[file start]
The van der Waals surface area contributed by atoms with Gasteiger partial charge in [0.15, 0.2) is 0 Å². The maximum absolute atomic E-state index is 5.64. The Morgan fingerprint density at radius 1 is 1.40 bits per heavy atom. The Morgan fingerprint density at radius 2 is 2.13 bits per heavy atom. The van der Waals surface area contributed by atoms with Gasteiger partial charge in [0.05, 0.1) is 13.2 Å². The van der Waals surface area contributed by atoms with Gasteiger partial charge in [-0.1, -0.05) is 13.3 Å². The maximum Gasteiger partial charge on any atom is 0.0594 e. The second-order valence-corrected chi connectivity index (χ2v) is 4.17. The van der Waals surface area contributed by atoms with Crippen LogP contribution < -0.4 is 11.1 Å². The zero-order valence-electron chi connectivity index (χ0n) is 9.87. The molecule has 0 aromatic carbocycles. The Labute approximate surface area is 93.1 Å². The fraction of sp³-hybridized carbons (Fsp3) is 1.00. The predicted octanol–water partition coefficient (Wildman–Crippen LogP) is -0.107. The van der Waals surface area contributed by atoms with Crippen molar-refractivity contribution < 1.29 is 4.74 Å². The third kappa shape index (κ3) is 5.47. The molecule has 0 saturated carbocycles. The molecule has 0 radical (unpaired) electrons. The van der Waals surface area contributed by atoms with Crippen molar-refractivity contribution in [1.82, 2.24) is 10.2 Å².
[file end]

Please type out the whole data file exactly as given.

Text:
The van der Waals surface area contributed by atoms with Gasteiger partial charge in [0.15, 0.2) is 0 Å². The maximum absolute atomic E-state index is 5.64. The Morgan fingerprint density at radius 1 is 1.40 bits per heavy atom. The Morgan fingerprint density at radius 2 is 2.13 bits per heavy atom. The van der Waals surface area contributed by atoms with Gasteiger partial charge in [0.05, 0.1) is 13.2 Å². The van der Waals surface area contributed by atoms with Gasteiger partial charge in [-0.1, -0.05) is 13.3 Å². The maximum Gasteiger partial charge on any atom is 0.0594 e. The second-order valence-corrected chi connectivity index (χ2v) is 4.17. The van der Waals surface area contributed by atoms with Crippen LogP contribution < -0.4 is 11.1 Å². The zero-order valence-electron chi connectivity index (χ0n) is 9.87. The molecule has 0 aromatic carbocycles. The Labute approximate surface area is 93.1 Å². The fraction of sp³-hybridized carbons (Fsp3) is 1.00. The predicted octanol–water partition coefficient (Wildman–Crippen LogP) is -0.107. The van der Waals surface area contributed by atoms with Crippen molar-refractivity contribution < 1.29 is 4.74 Å². The third kappa shape index (κ3) is 5.47. The molecule has 0 saturated carbocycles. The molecule has 0 radical (unpaired) electrons. The van der Waals surface area contributed by atoms with Crippen molar-refractivity contribution in [1.82, 2.24) is 10.2 Å².